With millions of miles in the bank, Ryan Bingham could live off his frequent flyer accounts for months. Others, must resort to more desperate measures.
There are two kinds of business travelers. Those who have a goal in mind when collecting hotel and airline points, and those for whom collecting as many points as possible is the point.
Then there is Jim. Jim uses his points in a way he never would have imagined two years ago…
He was a road warrior, hopping from one city to another. Airplanes, hotels, meetings, all part of his work. This was his way of life. Like most of his fellow business travelers, he took advantage of the perks — racking up points and gaining elite status at hotel chains and airlines.
So far, so good.
It all ended 2008 when he was laid off from his job. Used to being recruited for his skills, Jim was at a loss when he was unable to find new employment right away.
"I lived off of savings and unemployment for a while," he says, "but that all ran through, and I lost the house about two months ago"…
Eventually, Jim started to use the points he’d accumulated as a corporate road warrior for basic shelter….
Hopefully not at the Four Seasons.
"I found after a while I could use United and Delta points on a sliding scale — for example, one hotel is 6,000 points a night. But if you throw in $20, you can get the room for 4,500 points a night. At 170,000 miles that would last me a little over 30 nights," he says.
The factors he takes into account when deciding where to stay are everything from high-def television channels to free breakfast.
170,000/month + $600/month for rent hardly seems like a wise allocation of miles to me.
Here’s how I would work things if I were in "Jim’s" situation. First, I would use the miles to construct elaborate award booking that included as many connections as possible. This would increase the chances for VDBs, which could fund future trips, and also allow for free airport shelter overnight, instead of wasting money and miles on hotel rooms.
If you’ve read my trip reports, you know what a stingy traveler I am when it comes to overnight accomodations. I have had the pleasure of sleeping in airports across the United States and around the world in order to save a few bucks and I always recommend overnights at airports to student travelers who don’t want to shell out the $100 for a hotel room or even $30 for a hostel.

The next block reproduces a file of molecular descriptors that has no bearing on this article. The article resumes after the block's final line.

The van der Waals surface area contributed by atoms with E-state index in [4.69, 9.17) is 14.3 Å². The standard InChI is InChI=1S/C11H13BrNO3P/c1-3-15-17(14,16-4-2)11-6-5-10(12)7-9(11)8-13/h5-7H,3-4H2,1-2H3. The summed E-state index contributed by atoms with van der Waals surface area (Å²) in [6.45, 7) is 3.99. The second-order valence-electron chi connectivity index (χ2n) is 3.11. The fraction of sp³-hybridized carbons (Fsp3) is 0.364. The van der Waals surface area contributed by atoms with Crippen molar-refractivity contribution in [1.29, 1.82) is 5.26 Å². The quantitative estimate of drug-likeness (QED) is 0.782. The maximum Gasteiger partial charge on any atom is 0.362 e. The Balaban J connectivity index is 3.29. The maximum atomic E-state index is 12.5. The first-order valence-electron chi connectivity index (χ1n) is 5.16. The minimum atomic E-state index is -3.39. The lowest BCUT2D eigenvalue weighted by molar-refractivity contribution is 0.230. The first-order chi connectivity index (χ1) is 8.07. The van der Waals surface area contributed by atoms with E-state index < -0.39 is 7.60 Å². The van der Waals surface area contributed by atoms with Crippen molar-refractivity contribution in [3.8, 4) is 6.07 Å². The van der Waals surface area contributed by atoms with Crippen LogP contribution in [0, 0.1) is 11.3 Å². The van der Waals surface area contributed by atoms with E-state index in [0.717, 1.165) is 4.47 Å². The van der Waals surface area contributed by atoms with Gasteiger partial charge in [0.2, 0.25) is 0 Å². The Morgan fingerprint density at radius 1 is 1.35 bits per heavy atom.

Second, I would deliberately "miss" each connection on my award trip, if volunteers were not needed, in an effort to turn a one-day SNA-SFO-SEA-DEN-ORD-LGA trip into a five-day trip. Miss the SNA flights and stay overnight at SNA, miss the SFO flights and stay overnight at SFO, and so on.
Once the miles run out, Jim could theoretically "live" at his home airport, SNA. I concede this would be harder to do than to live at a larger airport like LAX (where you can transit between terminals 5-8 without having to re-clear security and thereby better avoid scrutiny by LAX cops), but its possible. SNA will begin offering free wi-fi this summer so if Jim used some of his miles for Red Carpet Club membership he could theoretically eat, sleep, and get his work done at the airport for $0/day. Granted, a crackers and cheese diet wouldn’t be ideal.
I hope I never find myself in the position that Jim is in, but if I do, I think I could stretch my miles a lot further than he has!